By Taylor Murrow
Megan Holt doubts many people are surprised to learn that New Orleans’ adult literacy rate is lower than the national average—the New Orleans Community Data Center estimates the city has a 26 percent low-literacy rate among 18- to 64-year olds, compared to 23 percent nationally. Stereotypical perceptions of the city are informed by a legacy of corrupt politicians, broken education and justice systems, low income rates, and high crime (the latter two happen to be directly linked to literacy rates).
But what Holt, a project leader of the One Book One New Orleans initiative, said people might not expect is the tremendous eagerness New Orleans adults with low literacy have to improve their skills, and how greatly in demand literacy programs are in the city.
“I think that when we look at it regionally, people aren’t that surprised at New Orleans’ low literacy rates,” Holt said. “However, I don’t think they realize how badly people want to overcome that. Every single adult literacy program in New Orleans has a wait list. If someone calls and they don’t know how to read at all, they are actually told that they have to wait a year and a half to join a program. People want to learn, but there’s no funding to teach them.”
Adult literacy has been a primary focus of the Young Leadership Council, and for ten years the YLC has organized One Book One New Orleans to raise awareness of the issue and to directly confront it.
Each year, the YLC structures weeks of free community events and programs around a single book, encouraging the community at large to read it and engage with its themes. This year’s selection is Unfathomable City: A New Orleans Atlas, edited by Rebecca Solnit and Rebecca Snedeker.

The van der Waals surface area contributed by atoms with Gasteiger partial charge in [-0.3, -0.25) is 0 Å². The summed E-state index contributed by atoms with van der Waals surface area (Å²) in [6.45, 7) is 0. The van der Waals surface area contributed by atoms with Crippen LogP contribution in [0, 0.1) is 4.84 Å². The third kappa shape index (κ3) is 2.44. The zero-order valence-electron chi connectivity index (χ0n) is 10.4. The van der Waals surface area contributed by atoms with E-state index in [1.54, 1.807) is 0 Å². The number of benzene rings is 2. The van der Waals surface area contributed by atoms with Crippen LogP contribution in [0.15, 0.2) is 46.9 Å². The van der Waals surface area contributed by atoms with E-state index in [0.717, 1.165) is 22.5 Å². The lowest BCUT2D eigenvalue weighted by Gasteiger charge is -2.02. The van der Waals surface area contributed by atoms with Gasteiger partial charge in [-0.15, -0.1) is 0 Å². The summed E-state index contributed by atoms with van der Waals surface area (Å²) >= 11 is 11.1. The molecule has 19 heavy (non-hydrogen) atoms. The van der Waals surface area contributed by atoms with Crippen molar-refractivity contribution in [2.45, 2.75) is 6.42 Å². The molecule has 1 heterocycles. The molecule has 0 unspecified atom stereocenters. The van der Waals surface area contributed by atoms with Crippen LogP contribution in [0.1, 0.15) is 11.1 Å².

Created in the same style as Solnit’s 2010 Infinite City: A San Francisco Atlas, the book takes a novel approach to a traditional atlas and examines New Orleans through 22 full-color maps and accompanying essays by scholars, musicians, geographers, and other local experts. The subjects of the map-essay pairs run the gamut from second-line culture to the history of the sugar trade to voices within Native American and Arab communities (Room 220 hosted a launch for the book in 2013; read a review of it here).
The YLC is in currently the process of hosting a month’s worth of One Book One New Orleans events and, with support from Shell, was able to donate more than 400 copies of Unfathomable City to local literacy programs.
“These books have had a significant impact on our programs and adult learners,” said Petrice Sams-Abiodun, Ph.D, Executive Director of the Lindy Boggs National Center for Community Literacy, which oversees the Literacy Alliance of Greater New Orleans. “This may be the first time that many of our adult learners have participated in a reading group, or have owned a book or novel. Many value that they are reading a book with other adults throughout the city that are not just those who are low-literate.”